That’s the question raised by the New York Times’ Richard Sandomir yesterday, noting the vetting process for Mikhail D. Prokhorov’s purchase of the New Jersey Nets has progressed rather quickly, with the NBA refusing to who actually investigated Prokhorov’s business history.  “we™re dealing with a Russian billionaire with global business interests that are not as transparent as prospective owners with extensive public holdings,” admits Sandomir, who at the very least tackles the same thorny issued previously raised by Congressman Bill Pascrell Jr.(D-Passiac), to wit, a prospective NBA owner doing business with a repressive regime that’s currently under U.S. sanctions for human rights violations.

Onexim Group, the company through which Prokhorov (above)  is buying the Nets, last year bought nearly 50 percent of an investment bank called Renaissance Capital, a division of Renaissance Group.

Quinn Martin, a spokesman for RenCap, as it is called, said it owned no Zimbabwean companies and that its only presence in the country was in stock research. Attempts to independently verify Martin™s claims were unsuccessful.

He pointed to the sister company Renaissance Partners as the division of the group that he said was active in Zimbabwe. It owns a substantial part of the Commercial Bank of Zimbabwe, which until 2003 was run by Gideon Gono, now the nation™s central banker. (Various reports at the time of the purchase of shares point to RenCap, not Renaissance Partners, as the purchaser.)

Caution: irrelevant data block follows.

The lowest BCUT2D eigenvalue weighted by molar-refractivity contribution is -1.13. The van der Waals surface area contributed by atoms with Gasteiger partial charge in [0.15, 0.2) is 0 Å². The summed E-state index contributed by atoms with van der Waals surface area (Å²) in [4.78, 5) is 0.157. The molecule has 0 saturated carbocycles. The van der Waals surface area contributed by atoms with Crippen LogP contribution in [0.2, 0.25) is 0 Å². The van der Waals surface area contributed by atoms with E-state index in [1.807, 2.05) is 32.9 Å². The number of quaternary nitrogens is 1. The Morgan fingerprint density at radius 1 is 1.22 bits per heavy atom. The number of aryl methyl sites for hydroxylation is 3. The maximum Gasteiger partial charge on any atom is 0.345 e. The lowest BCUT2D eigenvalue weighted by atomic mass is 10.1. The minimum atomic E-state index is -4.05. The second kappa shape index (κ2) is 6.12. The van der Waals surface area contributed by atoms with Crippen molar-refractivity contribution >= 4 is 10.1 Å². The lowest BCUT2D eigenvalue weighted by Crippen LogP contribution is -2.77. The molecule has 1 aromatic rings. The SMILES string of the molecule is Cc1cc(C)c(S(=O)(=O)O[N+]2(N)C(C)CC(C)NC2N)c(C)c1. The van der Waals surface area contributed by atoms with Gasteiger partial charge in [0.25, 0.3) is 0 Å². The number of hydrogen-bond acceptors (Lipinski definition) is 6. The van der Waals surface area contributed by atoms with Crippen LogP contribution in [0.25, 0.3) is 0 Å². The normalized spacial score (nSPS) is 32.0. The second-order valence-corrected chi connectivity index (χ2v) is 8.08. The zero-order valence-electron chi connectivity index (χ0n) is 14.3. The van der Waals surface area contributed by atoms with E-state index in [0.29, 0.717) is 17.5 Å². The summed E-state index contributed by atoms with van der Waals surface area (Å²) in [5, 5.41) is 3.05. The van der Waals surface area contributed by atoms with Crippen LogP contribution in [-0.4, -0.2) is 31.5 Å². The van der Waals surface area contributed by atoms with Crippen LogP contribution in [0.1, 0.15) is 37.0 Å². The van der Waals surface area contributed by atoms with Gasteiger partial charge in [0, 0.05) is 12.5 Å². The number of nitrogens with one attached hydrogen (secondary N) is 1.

Gono, who is known as Mugabe™s banker, is himself on the sanctions list. Some Zimbabwean banks are on it. But the Commercial Bank of Zimbabwe is not on the list. Robert Reid, managing director of Renaissance Partners, said in a statement that his company œhas had no dealing with individuals or companies on the sanctions list.

Pascrell chooses not to draw distinctions between the different parts of Renaissance Group, believing they are intertwined and thereby complicit in possibly flouting sanctions in Zimbabwe. Last week, he said in a telephone interview: œProkhorov owns 50 percent of Renaissance, it™s actively invested in Zimbabwe, and it™s got a stake in CBZ, which is a chief prop for Mugabe.

He also said that Stern had not taken any of this seriously enough.

œHe jokes this off, Pascrell said. œThis is a big joke to him.